Columbus defense attorney Stacey Jackson talks with the Ledger-Enquirer for the Sunday Interview.
Columbus attorney Stacey Jackson had a good year in the courtroom and a bad year at the polls.
In September, Jackson’s client Kareem Lane was acquitted of the 1992 murder of Jim Burns, then the superintendent of Muscogee County schools.
In November, he handily lost a bid to unseat Democratic incumbent Debbie Buckner in the race for the Georgia House seat she holds.
But the way Jackson looks at it, it has been a good year.
He recently sat down with Ledger-Enquirer reporter Chuck Williams to talk about the year, his career, the election and much more.
Here are excerpts of the interview, with some of the questions edited for length and the order of some of the questions rearranged for clarity.
You have had a busy year. You’ve had a lot of high-profile cases. What has been the best part of this year for you?
Wow! So much going on. You know, the Lane trial, the election, so, like you said, it’s been a busy year. I look back over the past 11½ months and it’s just amazing what I have been involved in.
Talk about the Kareem Lane case. You got an acquittal in September in a cold case in which he was accused of killing former school superintendent Jim Burns. Did the acquittal surprise you?
No, no, it didn’t. From the very beginning when I got involved in the case, just with my conversations with Kareem and looking at the evidence, and also looking at how the case proceeded over the number of years that it did, I just really felt that there wasn’t enough evidence to show he had any participation in the crime, even after the DNA report came out.
That case was tried twice.
Hung jury the first time, 10-2 in favor of acquittal, right?
The second time, the jury is out for two days, roughly, and you get an acquittal. How difficult is it to get an acquittal in a murder case?
It depends. Often times when you’re in conversation with jurors, you’re dealing with two types of feelings. One, it is a very, very serious case, obviously, and you’ve got a family who has lost a loved one. So, it’s just a human feeling that they want to hold someone responsible, and that’s one of the feelings you have to contend with as a defense attorney.
Also, on the flip side, as a prosecutor, you have to contend with this: Although we are not supposed to talk about sentencing, anyone that is somewhat familiar with the criminal justice system knows that any murder case carries a heavy and long penalty.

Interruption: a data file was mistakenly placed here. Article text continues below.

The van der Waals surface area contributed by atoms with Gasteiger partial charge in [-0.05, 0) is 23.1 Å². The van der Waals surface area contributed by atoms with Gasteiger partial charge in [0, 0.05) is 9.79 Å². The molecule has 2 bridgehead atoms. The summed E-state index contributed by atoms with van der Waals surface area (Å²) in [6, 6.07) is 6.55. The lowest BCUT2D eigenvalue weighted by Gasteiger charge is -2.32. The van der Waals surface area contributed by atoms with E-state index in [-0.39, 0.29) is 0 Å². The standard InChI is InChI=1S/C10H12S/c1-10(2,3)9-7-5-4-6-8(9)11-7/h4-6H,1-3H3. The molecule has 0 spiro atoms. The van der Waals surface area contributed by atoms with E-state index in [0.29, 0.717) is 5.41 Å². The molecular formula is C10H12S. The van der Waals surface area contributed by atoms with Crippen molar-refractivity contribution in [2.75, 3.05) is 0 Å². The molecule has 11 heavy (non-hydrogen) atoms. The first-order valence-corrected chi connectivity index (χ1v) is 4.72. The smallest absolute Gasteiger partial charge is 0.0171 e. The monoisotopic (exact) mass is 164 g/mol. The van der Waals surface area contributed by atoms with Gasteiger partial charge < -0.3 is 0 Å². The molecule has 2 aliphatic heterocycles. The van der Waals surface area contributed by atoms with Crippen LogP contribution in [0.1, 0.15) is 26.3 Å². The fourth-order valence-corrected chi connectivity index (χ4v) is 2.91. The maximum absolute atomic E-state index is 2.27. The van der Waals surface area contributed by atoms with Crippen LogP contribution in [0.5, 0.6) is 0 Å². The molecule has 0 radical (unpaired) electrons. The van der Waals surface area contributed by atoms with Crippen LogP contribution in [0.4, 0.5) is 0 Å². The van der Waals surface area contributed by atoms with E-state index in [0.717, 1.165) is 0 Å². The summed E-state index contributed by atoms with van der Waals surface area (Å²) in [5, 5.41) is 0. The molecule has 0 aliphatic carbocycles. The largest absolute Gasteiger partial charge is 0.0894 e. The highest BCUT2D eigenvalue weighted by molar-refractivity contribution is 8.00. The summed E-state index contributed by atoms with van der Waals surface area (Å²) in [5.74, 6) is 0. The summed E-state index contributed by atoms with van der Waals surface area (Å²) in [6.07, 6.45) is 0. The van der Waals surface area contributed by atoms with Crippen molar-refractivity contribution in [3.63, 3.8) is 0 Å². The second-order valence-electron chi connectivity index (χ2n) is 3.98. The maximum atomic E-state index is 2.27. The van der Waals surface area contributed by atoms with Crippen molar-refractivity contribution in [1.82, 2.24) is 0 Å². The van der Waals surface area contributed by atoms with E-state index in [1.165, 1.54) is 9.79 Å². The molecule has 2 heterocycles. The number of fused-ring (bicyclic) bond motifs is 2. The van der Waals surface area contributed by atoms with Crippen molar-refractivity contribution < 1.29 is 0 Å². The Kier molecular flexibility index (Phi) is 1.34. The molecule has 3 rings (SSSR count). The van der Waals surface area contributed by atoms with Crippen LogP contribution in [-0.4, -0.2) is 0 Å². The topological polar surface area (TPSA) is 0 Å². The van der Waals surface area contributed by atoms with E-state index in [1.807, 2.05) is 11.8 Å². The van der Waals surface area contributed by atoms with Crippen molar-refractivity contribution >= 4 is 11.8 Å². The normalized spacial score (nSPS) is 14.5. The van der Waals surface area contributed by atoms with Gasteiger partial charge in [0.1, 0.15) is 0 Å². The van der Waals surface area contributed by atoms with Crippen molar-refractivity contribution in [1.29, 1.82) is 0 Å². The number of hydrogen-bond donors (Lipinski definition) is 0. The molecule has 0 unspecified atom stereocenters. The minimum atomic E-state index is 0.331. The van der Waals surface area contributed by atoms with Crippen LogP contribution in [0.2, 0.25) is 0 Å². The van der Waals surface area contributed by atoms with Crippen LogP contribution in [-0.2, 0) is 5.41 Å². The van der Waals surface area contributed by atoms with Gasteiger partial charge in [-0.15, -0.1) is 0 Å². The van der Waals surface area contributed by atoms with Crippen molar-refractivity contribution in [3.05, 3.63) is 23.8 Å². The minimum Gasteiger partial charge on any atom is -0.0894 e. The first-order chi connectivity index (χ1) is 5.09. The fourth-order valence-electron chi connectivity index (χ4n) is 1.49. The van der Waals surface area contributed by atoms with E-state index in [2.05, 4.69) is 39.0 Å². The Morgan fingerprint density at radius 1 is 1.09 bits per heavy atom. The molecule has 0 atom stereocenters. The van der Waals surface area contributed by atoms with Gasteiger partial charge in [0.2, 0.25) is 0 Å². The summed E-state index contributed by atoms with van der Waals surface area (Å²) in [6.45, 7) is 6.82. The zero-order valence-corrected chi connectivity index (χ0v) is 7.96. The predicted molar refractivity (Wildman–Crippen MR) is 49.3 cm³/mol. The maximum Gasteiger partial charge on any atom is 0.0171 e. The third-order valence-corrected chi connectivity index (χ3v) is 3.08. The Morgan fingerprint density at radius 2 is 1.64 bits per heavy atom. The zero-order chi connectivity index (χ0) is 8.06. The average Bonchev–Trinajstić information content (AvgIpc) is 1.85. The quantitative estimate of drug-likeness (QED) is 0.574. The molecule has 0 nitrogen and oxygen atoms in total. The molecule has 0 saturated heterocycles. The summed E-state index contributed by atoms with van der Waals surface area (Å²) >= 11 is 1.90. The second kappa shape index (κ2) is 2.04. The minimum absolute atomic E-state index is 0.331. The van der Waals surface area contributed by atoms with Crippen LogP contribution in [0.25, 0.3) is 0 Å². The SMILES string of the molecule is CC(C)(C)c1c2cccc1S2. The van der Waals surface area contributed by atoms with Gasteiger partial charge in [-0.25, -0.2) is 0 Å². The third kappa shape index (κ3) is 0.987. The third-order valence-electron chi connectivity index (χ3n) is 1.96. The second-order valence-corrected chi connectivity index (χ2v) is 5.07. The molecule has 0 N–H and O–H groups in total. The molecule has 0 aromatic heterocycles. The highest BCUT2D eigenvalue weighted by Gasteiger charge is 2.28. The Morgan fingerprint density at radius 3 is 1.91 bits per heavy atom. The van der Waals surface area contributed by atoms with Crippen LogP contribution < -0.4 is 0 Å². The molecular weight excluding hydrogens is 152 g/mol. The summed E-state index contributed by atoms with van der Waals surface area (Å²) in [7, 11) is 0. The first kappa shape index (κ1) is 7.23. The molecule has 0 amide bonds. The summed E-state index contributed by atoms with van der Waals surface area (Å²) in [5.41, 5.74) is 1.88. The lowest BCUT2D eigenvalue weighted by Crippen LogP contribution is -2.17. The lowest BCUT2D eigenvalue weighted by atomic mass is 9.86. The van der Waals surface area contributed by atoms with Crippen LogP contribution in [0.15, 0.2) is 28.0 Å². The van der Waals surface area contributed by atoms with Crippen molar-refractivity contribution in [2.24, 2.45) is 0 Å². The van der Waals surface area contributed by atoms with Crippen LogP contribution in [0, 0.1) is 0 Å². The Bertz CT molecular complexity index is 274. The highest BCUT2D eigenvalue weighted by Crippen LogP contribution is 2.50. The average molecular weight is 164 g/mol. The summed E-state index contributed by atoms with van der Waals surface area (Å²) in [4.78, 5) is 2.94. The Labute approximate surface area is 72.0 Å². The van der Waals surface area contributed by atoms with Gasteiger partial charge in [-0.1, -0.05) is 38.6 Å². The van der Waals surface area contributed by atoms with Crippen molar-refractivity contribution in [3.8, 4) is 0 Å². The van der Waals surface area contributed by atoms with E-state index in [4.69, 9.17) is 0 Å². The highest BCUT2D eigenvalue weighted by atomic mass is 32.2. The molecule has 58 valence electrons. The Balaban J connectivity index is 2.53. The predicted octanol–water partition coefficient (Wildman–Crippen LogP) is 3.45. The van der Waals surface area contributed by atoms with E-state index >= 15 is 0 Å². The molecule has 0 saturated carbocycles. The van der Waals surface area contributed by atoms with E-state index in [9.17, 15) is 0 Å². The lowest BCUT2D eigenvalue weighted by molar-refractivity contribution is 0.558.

What do you look for in a juror as a defense attorney?
Someone that’s going to be fair. People try to say. “Well, it boils down to race, it boils down to people living in the north side or the south side.” When you talk to jurors, it really doesn’t because you can have someone on the south end of town who is a minority and you can have a minority defendant. Someone may say that the minority juror is going to swing their way.
That’s not always the case. Imagine if you lived in a certain area as a minority where you hear shots fired at all times of the night. You’ve got little kids in your house and you’ve got bullets going through your window. You’ve got drugs being sold right outside your door. And imagine that type of environment, that type of person might actually be pro-prosecution because of the environment they live in.
Also, when you think about Fort Benning being here … where you would imagine some retired military being very, very conservative, very pro-pro-secution. But, also when you think about a retired person from the military, it’s very black and white, they’re used to rules and order.
So, when it comes down for a prosecutor proving all of the elements of the case, they may actually hold the state to a higher standard because they are going to look at every single element that has to be proven. So, that could actually be a pro-defense juror.
The first eight years you were as a prosecutor?
How do you look at a juror as a prosecutor?
It’s sort of the same thing. You want to probably have a juror that really is embedded in the community and they care about the community. You want to try as a prosecutor to have a juror that has grown up here and maybe has children here.
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